The Supreme Court then turned its attention to the act of judicial notice. The Supreme Court determined that a matter must be common knowledge before judicial notice may be taken. The Supreme Court found that much debate surrounds the issue of whether a pit bull is inherently dangerous. The Supreme Court, in dicta, then ventured into the virtual minefield of the pit bull dilemma. The Supreme Court noted that there are arguments that pit bulls are genetically engineered to be aggressive. However, the Supreme Court also noted that pit bulls have historically been viewed as gentle, loyal, “all-American” dogs. The Supreme Court noted that dog bite statistics are often skewed since many dogs are falsely identified as pit bulls in the media. Because of the current controversy on the topic, the Supreme Court stated that this matter is a legislative issue.
The Supreme Court then turned its attention to the vicious dog statute itself. In Durham v Jenkins, the Supreme Court found that the statute was criminal in nature. In Blatt, the Supreme Court clarified that a criminal conviction was not required to order a dog destroyed pursuant to the statute. In a new syllabus point, the Supreme Court held: “For a magistrate or circuit court to determine that a person has committed the crime described in W.Va.Code 19-20-20 (1981), it must find, beyond a reasonable doubt, that the person (1) owned, kept or harbored (2) any dog (3) known to the person (4) to be vicious, dangerous, or in the habit of biting other people. However, the magistrate or circuit court need not determine that a crime has been committed pursuant to W.Va. Code 19-20-20 (1981) to proceed, at its discretion, to order the destruction of a dog pursuant to that statute, the magistrate or circuit court must determine that there is satisfactory proof that the dog is dangerous, vicious, or in the habit of biting or attacking other persons or other dogs or animals.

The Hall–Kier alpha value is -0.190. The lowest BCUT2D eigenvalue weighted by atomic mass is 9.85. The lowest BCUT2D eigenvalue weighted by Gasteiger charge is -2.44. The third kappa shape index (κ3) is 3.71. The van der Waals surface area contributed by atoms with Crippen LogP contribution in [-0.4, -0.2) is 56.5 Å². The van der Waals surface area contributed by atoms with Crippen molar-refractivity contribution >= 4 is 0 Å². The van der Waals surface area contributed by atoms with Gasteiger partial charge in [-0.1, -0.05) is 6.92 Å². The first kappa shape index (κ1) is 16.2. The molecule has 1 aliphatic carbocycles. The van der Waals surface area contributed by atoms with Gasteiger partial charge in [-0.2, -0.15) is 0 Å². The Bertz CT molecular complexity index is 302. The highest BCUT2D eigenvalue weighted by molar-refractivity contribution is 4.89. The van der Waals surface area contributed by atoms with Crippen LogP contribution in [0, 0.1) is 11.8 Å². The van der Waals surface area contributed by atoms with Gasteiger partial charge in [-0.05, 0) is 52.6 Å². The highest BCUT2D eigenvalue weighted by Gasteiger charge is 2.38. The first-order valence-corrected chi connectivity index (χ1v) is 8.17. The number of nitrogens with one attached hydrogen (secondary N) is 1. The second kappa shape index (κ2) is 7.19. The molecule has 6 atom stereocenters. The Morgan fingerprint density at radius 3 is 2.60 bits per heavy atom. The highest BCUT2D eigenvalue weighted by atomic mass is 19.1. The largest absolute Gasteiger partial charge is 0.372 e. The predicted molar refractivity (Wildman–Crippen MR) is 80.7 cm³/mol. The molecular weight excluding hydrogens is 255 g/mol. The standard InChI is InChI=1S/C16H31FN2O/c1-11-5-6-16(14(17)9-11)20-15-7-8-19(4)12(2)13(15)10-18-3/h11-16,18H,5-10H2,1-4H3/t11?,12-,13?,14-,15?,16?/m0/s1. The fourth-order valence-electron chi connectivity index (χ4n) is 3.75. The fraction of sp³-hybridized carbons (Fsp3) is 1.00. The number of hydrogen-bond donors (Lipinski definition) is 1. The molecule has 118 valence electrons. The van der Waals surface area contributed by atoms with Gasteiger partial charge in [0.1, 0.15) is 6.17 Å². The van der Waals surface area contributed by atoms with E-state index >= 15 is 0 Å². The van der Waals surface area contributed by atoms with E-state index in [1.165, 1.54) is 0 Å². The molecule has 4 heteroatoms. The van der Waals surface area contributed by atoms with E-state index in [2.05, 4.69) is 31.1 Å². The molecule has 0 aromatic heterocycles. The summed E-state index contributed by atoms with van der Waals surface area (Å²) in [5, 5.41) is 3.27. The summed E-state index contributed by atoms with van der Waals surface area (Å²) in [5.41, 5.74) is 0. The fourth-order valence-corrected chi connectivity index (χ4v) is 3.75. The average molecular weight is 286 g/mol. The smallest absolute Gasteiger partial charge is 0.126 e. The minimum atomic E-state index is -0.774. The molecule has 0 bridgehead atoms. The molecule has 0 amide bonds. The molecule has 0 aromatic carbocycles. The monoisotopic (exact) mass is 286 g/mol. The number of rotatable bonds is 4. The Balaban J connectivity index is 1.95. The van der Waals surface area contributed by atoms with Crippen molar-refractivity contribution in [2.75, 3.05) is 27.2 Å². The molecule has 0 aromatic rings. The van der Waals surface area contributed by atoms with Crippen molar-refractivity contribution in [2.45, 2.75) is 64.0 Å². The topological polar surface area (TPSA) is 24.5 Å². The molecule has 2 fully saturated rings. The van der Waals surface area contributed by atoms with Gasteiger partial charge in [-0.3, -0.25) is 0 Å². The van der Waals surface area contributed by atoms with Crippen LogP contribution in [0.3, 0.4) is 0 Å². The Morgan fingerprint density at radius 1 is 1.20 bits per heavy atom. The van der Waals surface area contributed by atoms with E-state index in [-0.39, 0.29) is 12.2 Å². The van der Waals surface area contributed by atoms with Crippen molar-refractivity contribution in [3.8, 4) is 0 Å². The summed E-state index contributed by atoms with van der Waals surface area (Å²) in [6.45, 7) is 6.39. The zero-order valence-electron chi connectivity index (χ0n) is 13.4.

Ordering the destruction of a dog is an exercise of the State’s police power and is therefore subject strict limitations. To warrant the destruction of dog, the court must consider the dog’s past behavior to determine the risk of future harm. The Supreme Court noted that in this context, risk is found by determining if a dog is vicious, dangerous or in the habit of biting persons. Although viciousness had not be difined, the Supreme Court state that viciousness can be bound by repeated vicious acts. The Supreme Court recounted Jividen v Law for the proposition that ‘traits like rambunctiousness and friskiness are insufficient to impose strict liability.”
Applying these principles to Tink’s case, the Supreme Court reversed the reversed the lower court order. The Supreme Court found no evidence to indicate that Tink was in fact vicious. The evidence indicated that the injury was an accident – caused by Tink’s rambunctious attempts at play. The lower court’s finding was based on an unlawful and biased presumption and not the facts of the case itself.
Only June 17, 2015, nearly 15 months after the incident, Tink was finally returned to her family. Tink had her day in court and broke through the pervasive “fear-mongering and breed specific bias.” She won her freedom on the merits of her case. Today, she is free and rightfully so.
*(NOTE: the above photo of a dog is not of TINK BLATT but instead a file photo)*